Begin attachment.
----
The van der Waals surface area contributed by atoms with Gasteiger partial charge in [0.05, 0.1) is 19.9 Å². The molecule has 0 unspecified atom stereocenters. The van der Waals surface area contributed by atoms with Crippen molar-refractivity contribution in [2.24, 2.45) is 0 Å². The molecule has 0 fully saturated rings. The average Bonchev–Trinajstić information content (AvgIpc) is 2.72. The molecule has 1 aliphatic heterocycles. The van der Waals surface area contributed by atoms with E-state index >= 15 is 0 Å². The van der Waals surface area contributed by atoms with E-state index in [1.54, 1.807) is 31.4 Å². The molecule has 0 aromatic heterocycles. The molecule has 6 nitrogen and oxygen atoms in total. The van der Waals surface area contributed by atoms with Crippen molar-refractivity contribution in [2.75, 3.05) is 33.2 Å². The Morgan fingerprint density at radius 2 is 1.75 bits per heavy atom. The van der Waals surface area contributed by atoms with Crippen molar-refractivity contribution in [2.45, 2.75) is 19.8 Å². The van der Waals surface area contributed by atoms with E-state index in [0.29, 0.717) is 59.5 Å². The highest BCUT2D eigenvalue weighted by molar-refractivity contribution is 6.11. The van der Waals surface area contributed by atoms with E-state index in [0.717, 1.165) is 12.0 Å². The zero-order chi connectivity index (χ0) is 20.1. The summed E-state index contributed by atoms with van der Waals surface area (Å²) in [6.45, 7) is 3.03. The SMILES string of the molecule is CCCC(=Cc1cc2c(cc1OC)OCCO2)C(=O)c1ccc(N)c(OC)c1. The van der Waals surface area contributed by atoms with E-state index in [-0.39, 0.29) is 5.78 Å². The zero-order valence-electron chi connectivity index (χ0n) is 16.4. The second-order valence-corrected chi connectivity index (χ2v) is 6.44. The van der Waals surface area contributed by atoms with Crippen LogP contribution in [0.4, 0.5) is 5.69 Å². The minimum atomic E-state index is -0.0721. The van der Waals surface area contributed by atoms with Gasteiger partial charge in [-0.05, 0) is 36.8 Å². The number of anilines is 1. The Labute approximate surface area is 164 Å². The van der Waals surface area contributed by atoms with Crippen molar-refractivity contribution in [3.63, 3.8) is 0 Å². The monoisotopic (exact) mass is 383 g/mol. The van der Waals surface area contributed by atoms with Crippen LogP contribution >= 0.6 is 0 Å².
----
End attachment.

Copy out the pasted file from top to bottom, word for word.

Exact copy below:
The van der Waals surface area contributed by atoms with Gasteiger partial charge in [0.05, 0.1) is 19.9 Å². The molecule has 0 unspecified atom stereocenters. The van der Waals surface area contributed by atoms with Crippen molar-refractivity contribution in [2.24, 2.45) is 0 Å². The molecule has 0 fully saturated rings. The average Bonchev–Trinajstić information content (AvgIpc) is 2.72. The molecule has 1 aliphatic heterocycles. The van der Waals surface area contributed by atoms with E-state index >= 15 is 0 Å². The van der Waals surface area contributed by atoms with E-state index in [1.54, 1.807) is 31.4 Å². The molecule has 0 aromatic heterocycles. The molecule has 6 nitrogen and oxygen atoms in total. The van der Waals surface area contributed by atoms with Crippen molar-refractivity contribution in [2.75, 3.05) is 33.2 Å². The Morgan fingerprint density at radius 2 is 1.75 bits per heavy atom. The van der Waals surface area contributed by atoms with Crippen molar-refractivity contribution in [2.45, 2.75) is 19.8 Å². The van der Waals surface area contributed by atoms with E-state index in [0.29, 0.717) is 59.5 Å². The highest BCUT2D eigenvalue weighted by molar-refractivity contribution is 6.11. The van der Waals surface area contributed by atoms with E-state index in [0.717, 1.165) is 12.0 Å². The zero-order chi connectivity index (χ0) is 20.1. The summed E-state index contributed by atoms with van der Waals surface area (Å²) in [6.45, 7) is 3.03. The SMILES string of the molecule is CCCC(=Cc1cc2c(cc1OC)OCCO2)C(=O)c1ccc(N)c(OC)c1. The van der Waals surface area contributed by atoms with E-state index in [-0.39, 0.29) is 5.78 Å². The zero-order valence-electron chi connectivity index (χ0n) is 16.4. The second-order valence-corrected chi connectivity index (χ2v) is 6.44. The van der Waals surface area contributed by atoms with Crippen LogP contribution in [0.4, 0.5) is 5.69 Å². The minimum atomic E-state index is -0.0721. The van der Waals surface area contributed by atoms with Gasteiger partial charge in [-0.05, 0) is 36.8 Å². The number of anilines is 1. The Labute approximate surface area is 164 Å². The van der Waals surface area contributed by atoms with Crippen molar-refractivity contribution in [3.63, 3.8) is 0 Å². The monoisotopic (exact) mass is 383 g/mol. The van der Waals surface area contributed by atoms with Crippen LogP contribution >= 0.6 is 0 Å².